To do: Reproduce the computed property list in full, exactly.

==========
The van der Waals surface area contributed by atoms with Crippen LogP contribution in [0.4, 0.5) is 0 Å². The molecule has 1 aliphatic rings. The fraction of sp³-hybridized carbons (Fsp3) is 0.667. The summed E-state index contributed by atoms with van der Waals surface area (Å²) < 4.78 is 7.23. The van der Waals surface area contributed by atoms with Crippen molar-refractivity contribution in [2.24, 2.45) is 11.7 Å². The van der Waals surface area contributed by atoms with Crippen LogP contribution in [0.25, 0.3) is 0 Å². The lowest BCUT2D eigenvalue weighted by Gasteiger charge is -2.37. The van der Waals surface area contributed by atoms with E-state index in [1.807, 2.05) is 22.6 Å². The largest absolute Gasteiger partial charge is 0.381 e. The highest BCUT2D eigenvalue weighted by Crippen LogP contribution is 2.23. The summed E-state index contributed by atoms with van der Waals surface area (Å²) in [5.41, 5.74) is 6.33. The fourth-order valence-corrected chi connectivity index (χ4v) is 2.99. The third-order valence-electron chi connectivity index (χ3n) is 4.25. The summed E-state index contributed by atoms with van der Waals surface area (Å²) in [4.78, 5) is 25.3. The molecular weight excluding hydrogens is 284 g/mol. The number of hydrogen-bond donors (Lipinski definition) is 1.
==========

The van der Waals surface area contributed by atoms with Crippen LogP contribution in [0.4, 0.5) is 0 Å². The molecule has 1 aliphatic rings. The fraction of sp³-hybridized carbons (Fsp3) is 0.667. The summed E-state index contributed by atoms with van der Waals surface area (Å²) < 4.78 is 7.23. The van der Waals surface area contributed by atoms with Crippen molar-refractivity contribution in [2.24, 2.45) is 11.7 Å². The van der Waals surface area contributed by atoms with Crippen LogP contribution in [0.25, 0.3) is 0 Å². The lowest BCUT2D eigenvalue weighted by Gasteiger charge is -2.37. The van der Waals surface area contributed by atoms with E-state index in [1.807, 2.05) is 22.6 Å². The largest absolute Gasteiger partial charge is 0.381 e. The highest BCUT2D eigenvalue weighted by Crippen LogP contribution is 2.23. The summed E-state index contributed by atoms with van der Waals surface area (Å²) in [5.41, 5.74) is 6.33. The fourth-order valence-corrected chi connectivity index (χ4v) is 2.99. The third-order valence-electron chi connectivity index (χ3n) is 4.25. The summed E-state index contributed by atoms with van der Waals surface area (Å²) in [4.78, 5) is 25.3. The molecular weight excluding hydrogens is 284 g/mol. The number of hydrogen-bond donors (Lipinski definition) is 1.